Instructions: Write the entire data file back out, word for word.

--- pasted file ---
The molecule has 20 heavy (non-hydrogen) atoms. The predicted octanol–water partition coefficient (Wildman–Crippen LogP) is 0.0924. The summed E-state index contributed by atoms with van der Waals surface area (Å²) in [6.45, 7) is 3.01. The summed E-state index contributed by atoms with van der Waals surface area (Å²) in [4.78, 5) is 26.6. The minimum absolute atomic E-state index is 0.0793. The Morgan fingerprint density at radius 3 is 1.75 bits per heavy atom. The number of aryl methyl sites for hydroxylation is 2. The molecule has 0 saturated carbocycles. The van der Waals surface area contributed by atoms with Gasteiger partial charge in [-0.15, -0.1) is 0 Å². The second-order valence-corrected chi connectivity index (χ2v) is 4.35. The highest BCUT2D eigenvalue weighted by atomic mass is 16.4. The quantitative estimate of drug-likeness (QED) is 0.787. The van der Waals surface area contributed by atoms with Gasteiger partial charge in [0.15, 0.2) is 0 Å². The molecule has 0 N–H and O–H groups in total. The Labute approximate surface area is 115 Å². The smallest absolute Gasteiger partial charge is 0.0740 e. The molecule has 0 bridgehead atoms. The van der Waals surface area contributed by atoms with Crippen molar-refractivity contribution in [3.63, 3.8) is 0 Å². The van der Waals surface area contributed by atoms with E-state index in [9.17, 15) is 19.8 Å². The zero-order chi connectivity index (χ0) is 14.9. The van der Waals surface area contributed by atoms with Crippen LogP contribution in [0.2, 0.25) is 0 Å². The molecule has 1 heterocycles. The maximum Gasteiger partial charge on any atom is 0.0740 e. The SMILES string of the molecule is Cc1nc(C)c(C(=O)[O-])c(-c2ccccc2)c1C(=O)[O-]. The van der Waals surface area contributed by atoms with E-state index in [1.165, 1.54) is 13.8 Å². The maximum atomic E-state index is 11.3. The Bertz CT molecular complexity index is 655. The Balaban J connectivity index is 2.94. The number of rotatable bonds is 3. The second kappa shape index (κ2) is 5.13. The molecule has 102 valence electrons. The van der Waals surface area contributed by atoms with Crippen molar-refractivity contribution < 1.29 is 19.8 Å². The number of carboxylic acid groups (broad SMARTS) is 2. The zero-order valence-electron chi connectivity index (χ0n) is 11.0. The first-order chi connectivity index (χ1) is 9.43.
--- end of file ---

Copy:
The molecule has 20 heavy (non-hydrogen) atoms. The predicted octanol–water partition coefficient (Wildman–Crippen LogP) is 0.0924. The summed E-state index contributed by atoms with van der Waals surface area (Å²) in [6.45, 7) is 3.01. The summed E-state index contributed by atoms with van der Waals surface area (Å²) in [4.78, 5) is 26.6. The minimum absolute atomic E-state index is 0.0793. The Morgan fingerprint density at radius 3 is 1.75 bits per heavy atom. The number of aryl methyl sites for hydroxylation is 2. The molecule has 0 saturated carbocycles. The van der Waals surface area contributed by atoms with Gasteiger partial charge in [-0.15, -0.1) is 0 Å². The second-order valence-corrected chi connectivity index (χ2v) is 4.35. The highest BCUT2D eigenvalue weighted by atomic mass is 16.4. The quantitative estimate of drug-likeness (QED) is 0.787. The van der Waals surface area contributed by atoms with Gasteiger partial charge in [0.15, 0.2) is 0 Å². The molecule has 0 N–H and O–H groups in total. The Labute approximate surface area is 115 Å². The smallest absolute Gasteiger partial charge is 0.0740 e. The molecule has 0 bridgehead atoms. The van der Waals surface area contributed by atoms with Crippen molar-refractivity contribution in [3.63, 3.8) is 0 Å². The van der Waals surface area contributed by atoms with E-state index in [9.17, 15) is 19.8 Å². The zero-order chi connectivity index (χ0) is 14.9. The van der Waals surface area contributed by atoms with Crippen LogP contribution in [0.2, 0.25) is 0 Å². The molecule has 1 heterocycles. The maximum Gasteiger partial charge on any atom is 0.0740 e. The SMILES string of the molecule is Cc1nc(C)c(C(=O)[O-])c(-c2ccccc2)c1C(=O)[O-]. The van der Waals surface area contributed by atoms with E-state index in [1.165, 1.54) is 13.8 Å². The maximum atomic E-state index is 11.3. The Bertz CT molecular complexity index is 655. The Balaban J connectivity index is 2.94. The number of rotatable bonds is 3. The second kappa shape index (κ2) is 5.13. The molecule has 102 valence electrons. The van der Waals surface area contributed by atoms with Crippen molar-refractivity contribution < 1.29 is 19.8 Å². The number of carboxylic acid groups (broad SMARTS) is 2. The zero-order valence-electron chi connectivity index (χ0n) is 11.0. The first-order chi connectivity index (χ1) is 9.43.